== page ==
4. The Benefit Doesn’t Extend to 2021

The retroactive nature of the American Rescue Plan’s unemployment tax benefit is why the IRS is having to go through this refunding process. However, the tax deduction benefit does not extend through the 2021 fiscal year. This means that if you received any unemployment compensation in 2021, and are eligible per the IRS guidelines you will have to federal taxes in 2021. At least, this is the opinion of Jackson Hewitt’s chief tax information officer Mark Steber. He points out that at the time of this writing any unemployment compensation you receive in 2021 is fully taxable.

5. There Are Still Millions of Refunds Left

As of this writing the IRS believes there are 16 million taxpayers that could be eligible for the refund. This figure has been growing however. Initially in May the IRS estimated that there were 10 million taxpayers that could be eligible. Therefore, while there are over 4 million people still waiting to receive their refund, the final number might be even greater.

6. There Could Be Additional Benefits

The IRS has also noted that there could be more to come with these refunds. Beyond the unemployment benefits it is currently examining, the IRS has also committed to looking at tax corrections related to the following areas:

  • Additional Child Tax Credit
  • Earned Income Tax Credit
  • Premium Tax Credit
  • American Opportunity Credit
  • Recovery Rebate Credit

If you have received any of these credits, they’re likely affected by the ARPA’s $10,200 exclusion as well. As such, the IRS will start accounting for any corrections that need to be made for these credits towards the end of 2021. It will also begin sending notices to people who aren’t claiming these credits but may now be able to.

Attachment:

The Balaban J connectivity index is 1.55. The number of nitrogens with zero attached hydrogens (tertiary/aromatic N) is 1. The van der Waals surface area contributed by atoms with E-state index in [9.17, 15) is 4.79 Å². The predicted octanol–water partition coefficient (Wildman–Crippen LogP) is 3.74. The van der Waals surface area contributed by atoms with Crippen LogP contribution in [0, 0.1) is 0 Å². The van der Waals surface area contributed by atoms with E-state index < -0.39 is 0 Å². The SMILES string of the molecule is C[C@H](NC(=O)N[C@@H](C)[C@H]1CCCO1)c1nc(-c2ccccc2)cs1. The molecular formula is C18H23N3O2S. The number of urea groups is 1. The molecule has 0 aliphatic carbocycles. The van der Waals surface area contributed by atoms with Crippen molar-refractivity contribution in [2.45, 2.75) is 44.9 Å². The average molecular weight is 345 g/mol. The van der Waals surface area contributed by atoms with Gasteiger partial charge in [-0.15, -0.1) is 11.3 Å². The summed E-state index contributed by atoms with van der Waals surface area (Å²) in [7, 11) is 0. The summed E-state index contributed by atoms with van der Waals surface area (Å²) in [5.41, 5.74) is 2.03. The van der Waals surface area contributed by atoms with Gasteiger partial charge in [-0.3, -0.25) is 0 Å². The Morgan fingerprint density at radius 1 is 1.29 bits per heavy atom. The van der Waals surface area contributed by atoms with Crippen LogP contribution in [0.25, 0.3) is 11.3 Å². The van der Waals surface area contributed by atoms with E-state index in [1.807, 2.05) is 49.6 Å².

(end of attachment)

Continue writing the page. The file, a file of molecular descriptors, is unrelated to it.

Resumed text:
7. The IRS Unemployment Refunds Can Be Auto Deposited

If you are eligible for the refund the IRS will issue it directly to your bank account. This assumes that you use your bank account to pay your taxes in 2020 in which case it would be on your 2020 tax return. That’s the information the IRS will use. If you didn’t use a bank account or a valid account is not available, then the IRS will mail a paper check. They will use your address of record for the paper check, which is likely the address that was on your tax filing for 2020.

Final Thoughts and Timeline of Events

timeline of events for irs unemployment refund

The IRS unemployment refund is a tax correction being carried out on a scale that we have never seen before. The federal government has already released over $10 billion in refunds. And with further refunds to come, both related to unemployment benefits and the various credits mentioned in our fourth fact, it looks like we’re only at the beginning. If you haven’t received a refund or are unsure whether you’re eligible, you can use the IRS’s refund tool  to find out more about whether you’re due a refund. There have also been some delays occurring for those who have more complex tax returns. Unfortunately, you can’t directly apply for your refund at the time of this writing. It’s also important to note that the refunds are ongoing. That means your check may be on its way to you as you read this.